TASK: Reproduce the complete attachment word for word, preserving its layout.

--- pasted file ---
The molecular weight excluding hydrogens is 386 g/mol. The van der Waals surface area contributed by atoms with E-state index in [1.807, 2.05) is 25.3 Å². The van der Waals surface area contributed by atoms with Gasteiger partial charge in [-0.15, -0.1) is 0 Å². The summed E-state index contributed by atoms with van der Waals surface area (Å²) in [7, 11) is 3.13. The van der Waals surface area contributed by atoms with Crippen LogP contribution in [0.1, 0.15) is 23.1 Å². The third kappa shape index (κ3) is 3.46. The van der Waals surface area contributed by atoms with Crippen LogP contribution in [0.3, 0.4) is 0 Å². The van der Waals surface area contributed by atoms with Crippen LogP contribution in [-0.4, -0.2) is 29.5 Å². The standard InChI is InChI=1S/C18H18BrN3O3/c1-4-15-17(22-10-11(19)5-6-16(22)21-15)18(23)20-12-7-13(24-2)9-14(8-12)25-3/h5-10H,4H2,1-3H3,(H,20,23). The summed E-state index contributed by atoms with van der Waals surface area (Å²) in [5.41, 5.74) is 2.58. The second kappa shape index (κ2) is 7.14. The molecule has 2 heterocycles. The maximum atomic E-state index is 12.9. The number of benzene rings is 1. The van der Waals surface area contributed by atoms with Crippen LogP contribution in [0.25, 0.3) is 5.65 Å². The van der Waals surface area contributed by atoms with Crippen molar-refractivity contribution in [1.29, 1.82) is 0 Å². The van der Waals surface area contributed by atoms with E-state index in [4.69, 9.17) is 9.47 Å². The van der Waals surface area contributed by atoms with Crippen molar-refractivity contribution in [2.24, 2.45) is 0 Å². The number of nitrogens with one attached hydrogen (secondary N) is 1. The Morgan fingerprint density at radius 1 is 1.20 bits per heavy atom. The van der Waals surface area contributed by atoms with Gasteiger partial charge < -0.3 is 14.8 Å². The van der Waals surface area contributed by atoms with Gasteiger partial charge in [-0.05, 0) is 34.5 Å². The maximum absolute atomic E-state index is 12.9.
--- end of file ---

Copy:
The molecular weight excluding hydrogens is 386 g/mol. The van der Waals surface area contributed by atoms with E-state index in [1.807, 2.05) is 25.3 Å². The van der Waals surface area contributed by atoms with Gasteiger partial charge in [-0.15, -0.1) is 0 Å². The summed E-state index contributed by atoms with van der Waals surface area (Å²) in [7, 11) is 3.13. The van der Waals surface area contributed by atoms with Crippen LogP contribution in [0.1, 0.15) is 23.1 Å². The third kappa shape index (κ3) is 3.46. The van der Waals surface area contributed by atoms with Crippen LogP contribution in [0.3, 0.4) is 0 Å². The van der Waals surface area contributed by atoms with Crippen LogP contribution in [-0.4, -0.2) is 29.5 Å². The standard InChI is InChI=1S/C18H18BrN3O3/c1-4-15-17(22-10-11(19)5-6-16(22)21-15)18(23)20-12-7-13(24-2)9-14(8-12)25-3/h5-10H,4H2,1-3H3,(H,20,23). The summed E-state index contributed by atoms with van der Waals surface area (Å²) in [5.41, 5.74) is 2.58. The second kappa shape index (κ2) is 7.14. The molecule has 2 heterocycles. The maximum atomic E-state index is 12.9. The number of benzene rings is 1. The van der Waals surface area contributed by atoms with Crippen LogP contribution in [0.25, 0.3) is 5.65 Å². The van der Waals surface area contributed by atoms with Crippen molar-refractivity contribution in [1.29, 1.82) is 0 Å². The van der Waals surface area contributed by atoms with E-state index in [4.69, 9.17) is 9.47 Å². The van der Waals surface area contributed by atoms with Crippen molar-refractivity contribution in [2.24, 2.45) is 0 Å². The number of nitrogens with one attached hydrogen (secondary N) is 1. The Morgan fingerprint density at radius 1 is 1.20 bits per heavy atom. The van der Waals surface area contributed by atoms with Gasteiger partial charge < -0.3 is 14.8 Å². The van der Waals surface area contributed by atoms with Gasteiger partial charge in [-0.05, 0) is 34.5 Å². The maximum absolute atomic E-state index is 12.9.